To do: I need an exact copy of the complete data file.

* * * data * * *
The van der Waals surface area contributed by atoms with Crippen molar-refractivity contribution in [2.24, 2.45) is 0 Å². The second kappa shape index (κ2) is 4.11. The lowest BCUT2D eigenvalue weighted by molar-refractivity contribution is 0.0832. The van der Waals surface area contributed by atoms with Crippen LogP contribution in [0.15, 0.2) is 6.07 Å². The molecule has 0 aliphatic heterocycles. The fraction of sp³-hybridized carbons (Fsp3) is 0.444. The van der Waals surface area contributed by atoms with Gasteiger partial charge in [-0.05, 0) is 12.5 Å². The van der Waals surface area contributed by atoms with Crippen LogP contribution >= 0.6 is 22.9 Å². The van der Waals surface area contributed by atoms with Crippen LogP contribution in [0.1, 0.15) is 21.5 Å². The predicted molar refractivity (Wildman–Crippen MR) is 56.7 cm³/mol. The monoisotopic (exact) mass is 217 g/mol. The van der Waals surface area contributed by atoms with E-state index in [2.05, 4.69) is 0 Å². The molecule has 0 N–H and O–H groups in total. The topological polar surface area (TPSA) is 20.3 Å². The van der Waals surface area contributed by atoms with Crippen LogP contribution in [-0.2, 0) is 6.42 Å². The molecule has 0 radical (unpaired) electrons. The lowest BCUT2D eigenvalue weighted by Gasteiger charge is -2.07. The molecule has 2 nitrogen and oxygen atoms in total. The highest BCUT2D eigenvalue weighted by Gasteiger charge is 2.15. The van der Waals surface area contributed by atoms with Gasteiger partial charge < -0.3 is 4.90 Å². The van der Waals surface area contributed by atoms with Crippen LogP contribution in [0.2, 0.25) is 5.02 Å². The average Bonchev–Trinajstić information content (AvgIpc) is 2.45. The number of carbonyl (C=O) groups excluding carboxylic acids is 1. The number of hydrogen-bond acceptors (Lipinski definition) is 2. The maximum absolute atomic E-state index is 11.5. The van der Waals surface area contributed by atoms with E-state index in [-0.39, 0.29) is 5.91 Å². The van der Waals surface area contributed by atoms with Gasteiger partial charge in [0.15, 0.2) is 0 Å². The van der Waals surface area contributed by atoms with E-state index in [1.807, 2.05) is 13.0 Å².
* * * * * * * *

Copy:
The van der Waals surface area contributed by atoms with Crippen molar-refractivity contribution in [2.24, 2.45) is 0 Å². The second kappa shape index (κ2) is 4.11. The lowest BCUT2D eigenvalue weighted by molar-refractivity contribution is 0.0832. The van der Waals surface area contributed by atoms with Crippen LogP contribution in [0.15, 0.2) is 6.07 Å². The molecule has 0 aliphatic heterocycles. The fraction of sp³-hybridized carbons (Fsp3) is 0.444. The van der Waals surface area contributed by atoms with Gasteiger partial charge in [-0.05, 0) is 12.5 Å². The van der Waals surface area contributed by atoms with Crippen LogP contribution >= 0.6 is 22.9 Å². The van der Waals surface area contributed by atoms with Crippen LogP contribution in [0.1, 0.15) is 21.5 Å². The predicted molar refractivity (Wildman–Crippen MR) is 56.7 cm³/mol. The monoisotopic (exact) mass is 217 g/mol. The van der Waals surface area contributed by atoms with E-state index in [2.05, 4.69) is 0 Å². The molecule has 0 N–H and O–H groups in total. The topological polar surface area (TPSA) is 20.3 Å². The van der Waals surface area contributed by atoms with Crippen LogP contribution in [-0.2, 0) is 6.42 Å². The molecule has 0 radical (unpaired) electrons. The lowest BCUT2D eigenvalue weighted by Gasteiger charge is -2.07. The molecule has 2 nitrogen and oxygen atoms in total. The highest BCUT2D eigenvalue weighted by Gasteiger charge is 2.15. The van der Waals surface area contributed by atoms with Gasteiger partial charge < -0.3 is 4.90 Å². The van der Waals surface area contributed by atoms with Crippen LogP contribution in [0.2, 0.25) is 5.02 Å². The average Bonchev–Trinajstić information content (AvgIpc) is 2.45. The number of carbonyl (C=O) groups excluding carboxylic acids is 1. The number of hydrogen-bond acceptors (Lipinski definition) is 2. The maximum absolute atomic E-state index is 11.5. The van der Waals surface area contributed by atoms with E-state index in [-0.39, 0.29) is 5.91 Å². The van der Waals surface area contributed by atoms with Gasteiger partial charge in [0.15, 0.2) is 0 Å². The van der Waals surface area contributed by atoms with E-state index in [1.807, 2.05) is 13.0 Å².